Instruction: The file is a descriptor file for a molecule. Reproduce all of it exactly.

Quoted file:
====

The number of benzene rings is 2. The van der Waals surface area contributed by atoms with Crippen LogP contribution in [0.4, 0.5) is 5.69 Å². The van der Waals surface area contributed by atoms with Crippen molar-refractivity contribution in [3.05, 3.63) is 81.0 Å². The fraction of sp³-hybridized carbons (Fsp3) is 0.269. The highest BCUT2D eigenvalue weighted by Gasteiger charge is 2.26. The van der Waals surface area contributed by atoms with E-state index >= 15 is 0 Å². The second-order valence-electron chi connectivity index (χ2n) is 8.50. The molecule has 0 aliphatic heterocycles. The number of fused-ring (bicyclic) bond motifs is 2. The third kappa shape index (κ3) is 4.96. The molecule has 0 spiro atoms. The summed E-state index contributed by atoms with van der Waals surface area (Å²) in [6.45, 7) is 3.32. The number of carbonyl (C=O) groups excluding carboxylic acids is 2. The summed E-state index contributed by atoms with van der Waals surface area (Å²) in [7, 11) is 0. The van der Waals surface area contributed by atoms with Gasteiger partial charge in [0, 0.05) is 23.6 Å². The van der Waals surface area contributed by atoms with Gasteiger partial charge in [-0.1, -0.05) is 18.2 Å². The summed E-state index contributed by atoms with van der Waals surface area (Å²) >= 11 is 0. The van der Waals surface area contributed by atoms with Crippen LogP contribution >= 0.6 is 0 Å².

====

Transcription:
The number of benzene rings is 2. The van der Waals surface area contributed by atoms with Crippen LogP contribution in [0.4, 0.5) is 5.69 Å². The van der Waals surface area contributed by atoms with Crippen molar-refractivity contribution in [3.05, 3.63) is 81.0 Å². The fraction of sp³-hybridized carbons (Fsp3) is 0.269. The highest BCUT2D eigenvalue weighted by Gasteiger charge is 2.26. The van der Waals surface area contributed by atoms with E-state index >= 15 is 0 Å². The second-order valence-electron chi connectivity index (χ2n) is 8.50. The molecule has 0 aliphatic heterocycles. The number of fused-ring (bicyclic) bond motifs is 2. The third kappa shape index (κ3) is 4.96. The molecule has 0 spiro atoms. The summed E-state index contributed by atoms with van der Waals surface area (Å²) in [6.45, 7) is 3.32. The number of carbonyl (C=O) groups excluding carboxylic acids is 2. The summed E-state index contributed by atoms with van der Waals surface area (Å²) in [7, 11) is 0. The van der Waals surface area contributed by atoms with Gasteiger partial charge in [0, 0.05) is 23.6 Å². The van der Waals surface area contributed by atoms with Gasteiger partial charge in [-0.1, -0.05) is 18.2 Å². The summed E-state index contributed by atoms with van der Waals surface area (Å²) >= 11 is 0. The van der Waals surface area contributed by atoms with Crippen LogP contribution >= 0.6 is 0 Å².